Product Development: 9 Critical Lessons Learned

March 29th, 2011 by Rob Berman Leave a reply »

The Sterland Product Development Gangphoto © 2005 Ben and Kaz Askins | more info (via: Wylio)
We should periodically step back and look at some of the lessons learned during our careers.  Every post that I write includes a “Takeaway” or lesson learned. I always include the Takeaway to provide a bit of advice boiled down to one or two sentences. Here are 9 lessons I learned about Product Development.

Intellectual Discipline in Product Development

Product Development is important to the whole organization.  It is an intellectual discipline that innovates and renovates products and services that are the lifeblood of companies. Full article here.

Naming Innovative New Products

Breakthrough products or categories are hard to define for the audience.  A descriptive name can break through to potential purchasers. Full article here.

Why Are New Products Launched –To Succeed or Fail?

Marketers must strive to utilize our precious resources: people, time and capital.  Opportunity costs are indeed high when a new product fails. Full article here.

Why Are New Products Launched –3 Correct Reasons?

Product Development that is driven by solid analysis coupled with considered ideas and opportunities has a higher opportunity for success. Full article here.

Why Are New Products Launched –The External Reasons?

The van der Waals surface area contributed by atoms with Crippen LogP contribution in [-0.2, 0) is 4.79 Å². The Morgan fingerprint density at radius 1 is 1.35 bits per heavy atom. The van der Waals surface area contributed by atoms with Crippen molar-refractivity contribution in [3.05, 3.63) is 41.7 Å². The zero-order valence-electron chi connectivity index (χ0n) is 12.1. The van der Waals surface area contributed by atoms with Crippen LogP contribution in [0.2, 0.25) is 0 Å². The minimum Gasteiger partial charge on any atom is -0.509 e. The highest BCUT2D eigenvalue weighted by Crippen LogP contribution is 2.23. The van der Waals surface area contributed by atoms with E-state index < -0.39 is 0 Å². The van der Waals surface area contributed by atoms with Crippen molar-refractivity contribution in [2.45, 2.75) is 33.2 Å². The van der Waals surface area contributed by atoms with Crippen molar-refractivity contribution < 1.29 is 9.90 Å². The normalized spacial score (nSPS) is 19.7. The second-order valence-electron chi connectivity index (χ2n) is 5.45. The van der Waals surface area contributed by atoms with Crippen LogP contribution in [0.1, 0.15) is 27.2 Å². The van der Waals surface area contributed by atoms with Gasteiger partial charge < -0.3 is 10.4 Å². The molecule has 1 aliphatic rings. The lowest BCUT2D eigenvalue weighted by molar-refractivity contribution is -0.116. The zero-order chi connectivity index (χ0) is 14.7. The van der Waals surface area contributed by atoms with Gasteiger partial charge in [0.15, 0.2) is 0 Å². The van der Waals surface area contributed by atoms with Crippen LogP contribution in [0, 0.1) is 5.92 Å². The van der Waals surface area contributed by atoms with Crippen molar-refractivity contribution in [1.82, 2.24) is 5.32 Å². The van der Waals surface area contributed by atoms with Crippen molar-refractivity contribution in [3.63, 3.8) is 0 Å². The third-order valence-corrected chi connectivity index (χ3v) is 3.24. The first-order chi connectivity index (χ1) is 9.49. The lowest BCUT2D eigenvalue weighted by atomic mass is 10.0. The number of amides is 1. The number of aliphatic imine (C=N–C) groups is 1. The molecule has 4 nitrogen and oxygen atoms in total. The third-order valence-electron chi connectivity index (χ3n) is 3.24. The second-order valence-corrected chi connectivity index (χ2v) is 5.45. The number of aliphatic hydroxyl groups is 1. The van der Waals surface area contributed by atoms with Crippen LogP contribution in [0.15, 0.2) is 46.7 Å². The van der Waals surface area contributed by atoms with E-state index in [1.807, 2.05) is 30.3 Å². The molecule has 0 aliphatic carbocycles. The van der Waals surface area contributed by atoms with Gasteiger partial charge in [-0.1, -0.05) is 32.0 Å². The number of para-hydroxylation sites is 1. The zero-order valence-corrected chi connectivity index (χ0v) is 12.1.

Taking action to steer clear of faulty reasons for developing new products will assist you and your firm in having a higher success rate in business-to-business new product introductions. Full article here.

Why Are New Products Launched  –The Internal Reasons?

To get the full picture, we must examine the foundations of why we launch new products and eliminate those approaches, which by their nature, are most likely to lead to failure. Full article here.

Take Product Add Service:  Result is More Profit

Margins are increased when purchasers value their convenience and efficacy of the product versus the competition. Full article here.

No Matter What You Call Them They Taste Great

Adroit business people will spot trends early on or identify products or services that can be the start of a trend.  Acai and Pomegranate are two recent food trends that immediately come to mind. Full article here.

Pricing’s Role in Product Development

A customer-in approach to pricing allows a more accurate cost model and attaining the desired profit margin. Full article here.

The Takeaway

Product Development is an ever-evolving discipline that requires us to look at our successes and failures to improve the new products and services that we develop.

Those are the lessons learned.  How about you?  Please comment below.

1.      What other lessons learned can you add to the list?

2.      Do you periodically step back and consider the lessons you have learned in your career?

3.      Would you change any of the lessons above?  If yes, why?

If you would like to contact me, you may do so by visiting my LinkedIn page, following me on Twitter,  or e-mailing me at rcberman2 (at) yahoo (dot) com.

Be Sociable, Share!
Advertisement

10 comments

  1. I agree with what you’re saying Rob about Under Promising and Over Delivering. I apply that in both my business and my “day job” I think it’s an important step in building the trust of the people you are working for as well as your clients. Good post.